What are Tritrichomonas foetus?
Tritrichomonas foetus typically accumulates as protozoa in the small intestine of cats. The organism that causes the disease will reproduce by shedding, creating an ever growing population of parasites that will continue to endanger your cat’s health without appropriate treatment.
Tritrichomonas foetus in cats is a highly contagious disease that tends to affect cats that live in catteries, shelters or other areas with multiple animals. Given Tritrichomonas foetus’ ease of travel between affected felines, it can spread rapidly in contained environments. If one cat in a household is diagnosed with Tritrichomonas Foetus in, chances are all of the household cats, or cats that share the same litter box, are affected. This is true regardless of whether the other cats are showing symptoms yet.
Symptoms of Tritrichomonas foetus in Cats
While some cats suffering from Tritrichomonas foetus can remain asymptomatic, meaning they show no symptoms of disease, there are common signs you should watch out for. These may include:
- Loose stool
- Stools may be smelly
- Weight loss
- May affect younger or immunocompromised cats more frequently
Causes of Tritrichomonas foetus in Cats
Tritrichomonas foetus in Cats is caused by a parasite that shares the same name as the condition. Technically, Tritrichomonas foetus is a protozoan. Protozoa can be parasitic, and this is the case in Tritrichomonas foetus. Protozoa are single celled organisms which multiply by shedding off additional cells which grow to form new organisms.
Tritrichomonas foetus is transferred from cat to cat, typically through use of a shared litter box. Cats will step in litter affected with the parasite and then will become affected themselves when they groom, or lick their paws. Tritrichomonas foetus can survive in the stomach and grows and reproduces in the intestinal tract. Many times, there will be no outward signs or symptoms of Tritrichomonas foetus in healthy, adult cats. Younger cats tend to display symptoms of infection more frequently. It is important to note that just because the symptoms may resolve, this does not mean your cat is cured of the condition.
Diagnosis of Tritrichomonas foetus in Cats
To start the diagnosis of Tritrichomonas foetus in your cat, your veterinarian will first complete a physical exam. You vet may go over in detail the stomach area of your cat and palpate, or gently press on the abdomen. This will help determine any areas of particular sensitivity and rule out other conditions.
Your veterinarian will also want to run a test called a fecal smear, in order to positively identify Tritrichomonas foetus and differentiate the infection by this protozoan from other organisms. Tritrichomonas foetus can often be confused with symptoms of an infection by Giardia, another parasitic organism. Treatment of Tritrichomonas foetus is different than the treatment of Giardia, and it is important that your vet uses the fecal slide and analysis to determine which parasitic infection, if any, your cat may have.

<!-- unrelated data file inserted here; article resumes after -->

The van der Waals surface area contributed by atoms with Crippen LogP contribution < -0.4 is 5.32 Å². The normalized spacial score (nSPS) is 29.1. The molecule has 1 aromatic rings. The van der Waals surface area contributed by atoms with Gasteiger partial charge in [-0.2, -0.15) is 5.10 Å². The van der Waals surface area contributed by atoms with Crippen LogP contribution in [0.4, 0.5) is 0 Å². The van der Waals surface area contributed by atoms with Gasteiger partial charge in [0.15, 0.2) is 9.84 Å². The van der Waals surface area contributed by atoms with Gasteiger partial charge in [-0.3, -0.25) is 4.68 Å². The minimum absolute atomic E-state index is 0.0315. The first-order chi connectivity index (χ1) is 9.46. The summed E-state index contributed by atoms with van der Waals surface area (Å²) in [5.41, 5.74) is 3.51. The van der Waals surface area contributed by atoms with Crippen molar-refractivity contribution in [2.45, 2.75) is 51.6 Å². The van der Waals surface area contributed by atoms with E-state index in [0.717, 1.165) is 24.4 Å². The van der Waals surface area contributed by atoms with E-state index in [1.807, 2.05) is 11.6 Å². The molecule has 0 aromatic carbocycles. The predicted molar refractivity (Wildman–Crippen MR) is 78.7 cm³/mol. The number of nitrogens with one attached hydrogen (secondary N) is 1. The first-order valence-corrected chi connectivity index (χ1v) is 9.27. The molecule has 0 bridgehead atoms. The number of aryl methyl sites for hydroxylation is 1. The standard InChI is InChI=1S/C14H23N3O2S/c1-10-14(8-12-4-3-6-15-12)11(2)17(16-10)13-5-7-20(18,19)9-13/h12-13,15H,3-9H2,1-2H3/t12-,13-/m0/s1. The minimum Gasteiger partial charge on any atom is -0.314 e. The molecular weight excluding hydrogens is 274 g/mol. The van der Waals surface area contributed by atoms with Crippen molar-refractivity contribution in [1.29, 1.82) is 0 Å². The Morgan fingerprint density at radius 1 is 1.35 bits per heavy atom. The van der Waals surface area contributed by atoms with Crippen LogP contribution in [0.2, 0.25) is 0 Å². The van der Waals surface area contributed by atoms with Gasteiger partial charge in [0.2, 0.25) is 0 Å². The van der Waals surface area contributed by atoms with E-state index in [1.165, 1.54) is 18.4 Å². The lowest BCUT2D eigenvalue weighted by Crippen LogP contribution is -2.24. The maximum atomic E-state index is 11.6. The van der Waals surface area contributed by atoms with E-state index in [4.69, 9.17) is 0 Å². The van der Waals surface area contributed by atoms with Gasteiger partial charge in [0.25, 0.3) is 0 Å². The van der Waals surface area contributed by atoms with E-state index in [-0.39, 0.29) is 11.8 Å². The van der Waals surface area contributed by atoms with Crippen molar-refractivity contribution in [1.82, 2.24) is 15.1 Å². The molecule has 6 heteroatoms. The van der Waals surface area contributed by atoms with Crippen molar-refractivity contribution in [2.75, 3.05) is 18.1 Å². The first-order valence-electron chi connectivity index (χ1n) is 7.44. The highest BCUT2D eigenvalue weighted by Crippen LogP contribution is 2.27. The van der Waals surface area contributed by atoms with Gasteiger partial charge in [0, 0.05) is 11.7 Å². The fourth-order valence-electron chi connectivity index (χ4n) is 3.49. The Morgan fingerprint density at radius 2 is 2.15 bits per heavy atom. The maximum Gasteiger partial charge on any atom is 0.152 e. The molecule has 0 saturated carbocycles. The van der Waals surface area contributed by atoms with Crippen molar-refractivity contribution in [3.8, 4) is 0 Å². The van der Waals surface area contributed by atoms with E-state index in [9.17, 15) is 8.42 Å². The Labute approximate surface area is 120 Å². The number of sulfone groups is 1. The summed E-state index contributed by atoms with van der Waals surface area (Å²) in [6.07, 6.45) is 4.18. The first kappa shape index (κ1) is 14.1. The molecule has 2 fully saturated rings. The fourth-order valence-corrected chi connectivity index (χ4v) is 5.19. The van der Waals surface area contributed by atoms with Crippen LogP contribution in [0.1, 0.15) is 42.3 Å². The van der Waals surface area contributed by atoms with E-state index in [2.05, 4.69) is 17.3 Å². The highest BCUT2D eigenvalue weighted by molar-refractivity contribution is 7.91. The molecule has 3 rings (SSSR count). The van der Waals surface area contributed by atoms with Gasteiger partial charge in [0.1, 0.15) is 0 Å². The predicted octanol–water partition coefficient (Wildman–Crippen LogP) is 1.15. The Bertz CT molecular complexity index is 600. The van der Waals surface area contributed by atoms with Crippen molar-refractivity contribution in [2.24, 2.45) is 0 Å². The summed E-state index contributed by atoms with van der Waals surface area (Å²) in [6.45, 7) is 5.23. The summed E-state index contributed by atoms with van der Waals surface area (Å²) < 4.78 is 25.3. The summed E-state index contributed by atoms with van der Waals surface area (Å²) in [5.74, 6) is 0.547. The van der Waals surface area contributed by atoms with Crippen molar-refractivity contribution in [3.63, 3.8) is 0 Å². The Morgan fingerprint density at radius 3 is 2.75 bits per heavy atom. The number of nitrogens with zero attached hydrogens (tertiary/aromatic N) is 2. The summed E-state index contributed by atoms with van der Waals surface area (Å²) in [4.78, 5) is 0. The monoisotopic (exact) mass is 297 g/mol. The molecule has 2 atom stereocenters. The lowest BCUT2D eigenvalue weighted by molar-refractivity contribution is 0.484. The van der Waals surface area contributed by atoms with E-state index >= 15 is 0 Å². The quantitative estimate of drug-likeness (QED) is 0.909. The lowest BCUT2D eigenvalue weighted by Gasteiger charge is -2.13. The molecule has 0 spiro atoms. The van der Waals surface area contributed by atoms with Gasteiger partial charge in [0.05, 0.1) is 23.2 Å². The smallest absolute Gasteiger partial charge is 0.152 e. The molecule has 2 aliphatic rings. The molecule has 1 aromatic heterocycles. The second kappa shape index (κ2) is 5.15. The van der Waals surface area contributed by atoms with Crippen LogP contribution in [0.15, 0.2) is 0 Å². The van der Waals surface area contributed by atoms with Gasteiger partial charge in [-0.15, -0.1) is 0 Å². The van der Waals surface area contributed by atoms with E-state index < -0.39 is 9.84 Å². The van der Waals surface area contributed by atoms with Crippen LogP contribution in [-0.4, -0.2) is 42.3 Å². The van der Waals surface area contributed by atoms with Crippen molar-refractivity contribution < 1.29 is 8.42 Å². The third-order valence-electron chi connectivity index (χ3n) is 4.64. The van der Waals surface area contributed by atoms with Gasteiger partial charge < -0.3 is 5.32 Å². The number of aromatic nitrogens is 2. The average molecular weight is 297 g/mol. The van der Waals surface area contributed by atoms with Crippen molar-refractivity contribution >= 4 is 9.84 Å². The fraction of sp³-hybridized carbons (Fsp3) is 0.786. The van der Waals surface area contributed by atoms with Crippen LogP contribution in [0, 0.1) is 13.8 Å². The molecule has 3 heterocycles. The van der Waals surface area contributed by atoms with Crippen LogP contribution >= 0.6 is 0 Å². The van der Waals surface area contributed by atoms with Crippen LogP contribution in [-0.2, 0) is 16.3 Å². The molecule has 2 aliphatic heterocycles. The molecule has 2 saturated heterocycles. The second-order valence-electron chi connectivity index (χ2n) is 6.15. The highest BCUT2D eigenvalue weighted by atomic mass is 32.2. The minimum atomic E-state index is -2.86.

Treatment of Tritrichomonas foetus in Cats
The treatment of Tritrichomonas foetus in your cat will typically involve medication. Tritrichomonas foetus in Cats will be treated with drugs in a class called antiprotozoals. These are different from antibiotics or drugs used to treat parasitic infections with similar symptoms but different causes.
The most common antiprotozoal drug used to treat Tritrichomonas foetus in cats is called ronidazole. The medication has few side effects and will begin to take effect in as little as several days. Ronidazole works by eliminating the protozoan’s ability to shed or reproduce, thus stopping the cycle of infection. During treatment, infected cats should be kept separately from non-affected cats. You should consider taking all cats in a household with a diagnosed case of Tritrichomonas foetus for veterinary examination given the contagious nature of the infection.
Recovery of Tritrichomonas foetus in Cats
While Tritrichomonas foetus in cats is highly contagious and can produce serious side effects, the good news is that the condition is highly treatable and offers a positive prognosis for full recovery. During the initial stages of treatment with an antiprotozoal medication, your cat may still display some symptoms of disease.
As the medication begins to take effect, your cat’s loose, smelly stools will begin to subside. When the last of the organisms are no longer able to produce and have died off, your cat will be fully cured. It is important to have the other cats in the household examined that could have been exposed to Tritrichomonas foetus. Even if you successfully treat one cat in an affected household, if another is infected they may pass the protozoan on to healthy, recovered cats, after treatment with medication has been finalized.
Tritrichomonas foetus Questions and Advice from Veterinary Professionals
16 week old kitten TTF positive, currently being treated with ronidazole, day 6 of 14 day treatment. Diarrhoea has returned after being asymptomatic for 5 days. Good hydration, no change of diet. No weight gain in 3 days.
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